Digital technologies are key enablers in reducing the carbon footprint of cities and improving energy efficiency. ICTs have a significant role to play vis-à-vis greening our urban spaces as they can provide energy savings to the building stock, improve the functioning of the electrical grid and water management systems etc.
Nonetheless, the ICT sector has a responsibility to reduce and minimise its carbon emissions. In pursuance of such ambitions, ‘smart cities’ are expected to incorporate the environmental impact of digital technologies which are deployed into their strategic thinking and planning*.
The Green Digital Charter and ICTFOOTPRINT.EU projects are seeking cities which are implementing projects, policies and activities aimed at measuring and/or reducing energy consumption of digital technologies.
All best practices shall be showcased during the SmartGreens conference in Porto (22 April) and the EU Sustainable Energy Week (EUSEW) in June.
Share yours with us at Rebecca.Portail[at]eurocities.eu
Thursday 27 April 2017
Becoming sustainable in ICT does not necessarily mean that we should only focus on the energy consumed by ICT.
We shall also take into account the Life Cycle Assessment (LCA) of all ICT components, which is about analysing the environmental impacts associated with all the stages of a product’s life : from raw material extraction through materials processing, manufacture, distribution, use, repair and maintenance, as well as disposal or recycling[*].
Jean-Marc Alberola (Group Energy Strategy leader at Airbus & vice-chair of ETSI Industry-Specification-Group on Operational Energy Efficiency for Users, ISG-OEU) – Presentation of KPI DCEM (Key Performance Indicators on Data Centre Energy Management) and how to implement them in an industrial area of corporate ICT sites.
Fadri Casty & Tereza Lévová (EcoInvent) – Presentation of the world’s most consistent & transparent Life Cycle Inventory database, to help you make truly informed decisions about ICT products’ environmental impact.
Berina Delalic (multEE) – Introduction of the Monitoring & Verification Platform (MVP), a web-based tool calculating and storing data about energy and CO2 savings resulting from implement energy efficiency measures.
[*] Curious about e-waste? Watch ‘Ghana Digital Dumping Ground‘ (2009), a short documentary on Agbogbloshie, the world’s biggest wasteland for electronic devices.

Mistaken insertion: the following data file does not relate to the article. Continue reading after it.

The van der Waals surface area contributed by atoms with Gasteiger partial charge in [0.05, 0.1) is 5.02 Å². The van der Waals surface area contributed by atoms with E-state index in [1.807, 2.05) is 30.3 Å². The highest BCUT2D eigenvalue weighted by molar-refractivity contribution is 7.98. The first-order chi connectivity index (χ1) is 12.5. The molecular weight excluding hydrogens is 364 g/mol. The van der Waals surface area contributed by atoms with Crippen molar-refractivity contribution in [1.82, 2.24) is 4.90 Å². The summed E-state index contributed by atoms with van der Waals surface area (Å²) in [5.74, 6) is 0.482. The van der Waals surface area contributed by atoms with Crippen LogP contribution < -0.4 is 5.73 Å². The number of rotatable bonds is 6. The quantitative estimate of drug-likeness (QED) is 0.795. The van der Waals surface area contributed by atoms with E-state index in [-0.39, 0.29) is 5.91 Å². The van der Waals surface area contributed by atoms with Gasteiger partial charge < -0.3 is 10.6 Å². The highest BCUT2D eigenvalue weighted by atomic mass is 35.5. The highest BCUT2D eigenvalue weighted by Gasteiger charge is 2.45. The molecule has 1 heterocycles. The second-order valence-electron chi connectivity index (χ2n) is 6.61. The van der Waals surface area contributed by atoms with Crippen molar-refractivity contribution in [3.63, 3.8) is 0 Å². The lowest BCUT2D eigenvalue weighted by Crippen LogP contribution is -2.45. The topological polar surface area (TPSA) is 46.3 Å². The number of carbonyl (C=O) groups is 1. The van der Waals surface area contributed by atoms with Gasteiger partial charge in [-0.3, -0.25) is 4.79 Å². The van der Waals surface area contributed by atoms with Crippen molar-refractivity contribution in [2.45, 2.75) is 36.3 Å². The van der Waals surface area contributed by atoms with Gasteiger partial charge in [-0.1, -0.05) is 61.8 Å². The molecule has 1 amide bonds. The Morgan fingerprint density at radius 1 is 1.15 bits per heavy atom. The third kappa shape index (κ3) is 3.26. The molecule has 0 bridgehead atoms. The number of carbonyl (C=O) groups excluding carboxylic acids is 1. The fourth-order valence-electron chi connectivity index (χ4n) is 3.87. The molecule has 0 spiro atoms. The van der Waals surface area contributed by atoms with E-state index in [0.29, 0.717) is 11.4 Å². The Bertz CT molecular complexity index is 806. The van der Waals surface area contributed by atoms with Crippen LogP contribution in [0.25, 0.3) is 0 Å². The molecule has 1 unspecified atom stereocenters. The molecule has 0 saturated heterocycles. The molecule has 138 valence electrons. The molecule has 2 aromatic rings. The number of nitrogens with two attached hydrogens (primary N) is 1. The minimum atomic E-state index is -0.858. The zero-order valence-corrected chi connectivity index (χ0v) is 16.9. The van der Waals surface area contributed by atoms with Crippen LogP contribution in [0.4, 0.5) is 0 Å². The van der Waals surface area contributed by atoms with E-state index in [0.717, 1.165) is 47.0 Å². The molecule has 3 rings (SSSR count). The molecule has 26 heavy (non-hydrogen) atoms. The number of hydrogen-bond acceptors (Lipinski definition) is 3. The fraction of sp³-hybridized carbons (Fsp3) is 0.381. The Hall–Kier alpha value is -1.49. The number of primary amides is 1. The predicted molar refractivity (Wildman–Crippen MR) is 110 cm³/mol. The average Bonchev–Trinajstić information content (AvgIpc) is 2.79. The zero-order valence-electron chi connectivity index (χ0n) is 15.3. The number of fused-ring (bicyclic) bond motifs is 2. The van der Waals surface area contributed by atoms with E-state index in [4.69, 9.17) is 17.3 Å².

At 14:00 CET on 14 March, EUROCITIES hosted a public webinar on citizen participation and co-creation in smart cities, where the experiences gathered from the Sharing Cities and Green Digital Charter projects were shared with the participants.
Magnus Y. Josefsson presented the Better Reykjavik collaborative online platform, through which citizens can submit policy proposals to the municipal government. ‘Better Reykjavik‘ was among the shortlisted projects in the “Citizen participation & impact on society” category of the 2016 edition of the GDC Awards.
Find out more about Reykjavik’s SMART projects and priorities here.
During a recent peer-learning visit organised in Milan in the frame of the Sharing Cities project, ‘fellow’ city representatives heard a presentation about the host city’s civic crowdfunding practices.
Find out more about Milan’s SMART projects and priorities here.
About Sharing Cities
Sharing Cities (www.sharingcities.eu) ‘lighthouse’ programme is a proving ground for a better, common approach to making smart cities a reality. By foestering international collaboration between industry and cities, the project seeks to develop affordable, integrated, commercial-scale smart city solutions with a high market potential. The project partners work in close cooperation with the European Innovation Partnership on Smart Cities and Communities (EIP-SCC) and with other ‘lighthouse’ consortia. Sharing Cities offers a framework for citizen engagement and collaboration at local level, thereby strenghtening trust between cities and citizens. The project draws on €24 million in EU funding. It aims to trigger €500 million in investment and to engage over 100 municipalities across Europe.
“If I were to decipher the message that 2017 is bringing, I would say that data sharing and co-creation will certainly boost urban innovation in the forthcoming years. And that, in Zaragoza, we have some interesting tools to make it happen:
our smart Citizen Card, our “de facto” digital platform upon which we can build all sorts of services, from gamification to citizen participation
our Open Urban Lab, the co-creation lab of the city, located at the very core of Zaragoza’s flagship innovation hub “Etopia Center for Arts and Technology”
a thriving civic and innovation ecosystem and a program “100 Ideas ZGZ” conceived to set bottom-up ideas in motion, using the city as an innovation platform
The good news started in Luxembourg. After pitching the Citizen Card in late January on the Big Data Info Days on Horizon 2020 we are overwhelmed by the number of agents from either industry and research arena that have proposed to partner with us in big data-related H2020 calls. Almost simultaneously, four groups of design students from the University of Zaragoza presented four innovative ideas for new services on the Citizen Card. They had been working on them for three months both in the classroom and in the Lab.